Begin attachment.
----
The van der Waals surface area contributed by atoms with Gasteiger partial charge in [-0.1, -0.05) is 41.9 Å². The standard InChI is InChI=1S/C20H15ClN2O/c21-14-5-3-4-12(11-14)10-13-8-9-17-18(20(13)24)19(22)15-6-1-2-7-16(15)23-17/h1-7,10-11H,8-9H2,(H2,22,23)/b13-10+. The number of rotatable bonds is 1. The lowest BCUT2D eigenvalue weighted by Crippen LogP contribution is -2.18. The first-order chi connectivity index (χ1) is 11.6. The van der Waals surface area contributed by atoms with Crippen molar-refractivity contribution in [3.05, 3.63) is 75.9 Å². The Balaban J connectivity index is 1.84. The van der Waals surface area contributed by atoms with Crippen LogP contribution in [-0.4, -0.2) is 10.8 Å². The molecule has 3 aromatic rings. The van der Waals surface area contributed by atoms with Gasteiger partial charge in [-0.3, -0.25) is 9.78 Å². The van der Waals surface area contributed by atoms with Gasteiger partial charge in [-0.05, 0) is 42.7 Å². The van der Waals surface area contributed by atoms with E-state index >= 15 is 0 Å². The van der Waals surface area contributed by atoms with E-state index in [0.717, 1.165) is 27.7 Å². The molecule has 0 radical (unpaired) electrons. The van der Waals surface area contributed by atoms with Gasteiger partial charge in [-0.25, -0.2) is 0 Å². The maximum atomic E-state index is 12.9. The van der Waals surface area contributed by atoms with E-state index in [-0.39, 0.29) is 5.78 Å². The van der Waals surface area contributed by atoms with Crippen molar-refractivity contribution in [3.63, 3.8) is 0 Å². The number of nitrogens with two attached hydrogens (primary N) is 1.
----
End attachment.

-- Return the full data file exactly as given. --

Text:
The van der Waals surface area contributed by atoms with Gasteiger partial charge in [-0.1, -0.05) is 41.9 Å². The standard InChI is InChI=1S/C20H15ClN2O/c21-14-5-3-4-12(11-14)10-13-8-9-17-18(20(13)24)19(22)15-6-1-2-7-16(15)23-17/h1-7,10-11H,8-9H2,(H2,22,23)/b13-10+. The number of rotatable bonds is 1. The lowest BCUT2D eigenvalue weighted by Crippen LogP contribution is -2.18. The first-order chi connectivity index (χ1) is 11.6. The van der Waals surface area contributed by atoms with Crippen molar-refractivity contribution in [3.05, 3.63) is 75.9 Å². The Balaban J connectivity index is 1.84. The van der Waals surface area contributed by atoms with Crippen LogP contribution in [-0.4, -0.2) is 10.8 Å². The molecule has 3 aromatic rings. The van der Waals surface area contributed by atoms with Gasteiger partial charge in [-0.3, -0.25) is 9.78 Å². The van der Waals surface area contributed by atoms with Gasteiger partial charge in [-0.05, 0) is 42.7 Å². The van der Waals surface area contributed by atoms with E-state index >= 15 is 0 Å². The van der Waals surface area contributed by atoms with E-state index in [0.717, 1.165) is 27.7 Å². The molecule has 0 radical (unpaired) electrons. The van der Waals surface area contributed by atoms with Gasteiger partial charge in [-0.25, -0.2) is 0 Å². The maximum atomic E-state index is 12.9. The van der Waals surface area contributed by atoms with E-state index in [-0.39, 0.29) is 5.78 Å². The van der Waals surface area contributed by atoms with Crippen molar-refractivity contribution in [3.63, 3.8) is 0 Å². The number of nitrogens with two attached hydrogens (primary N) is 1.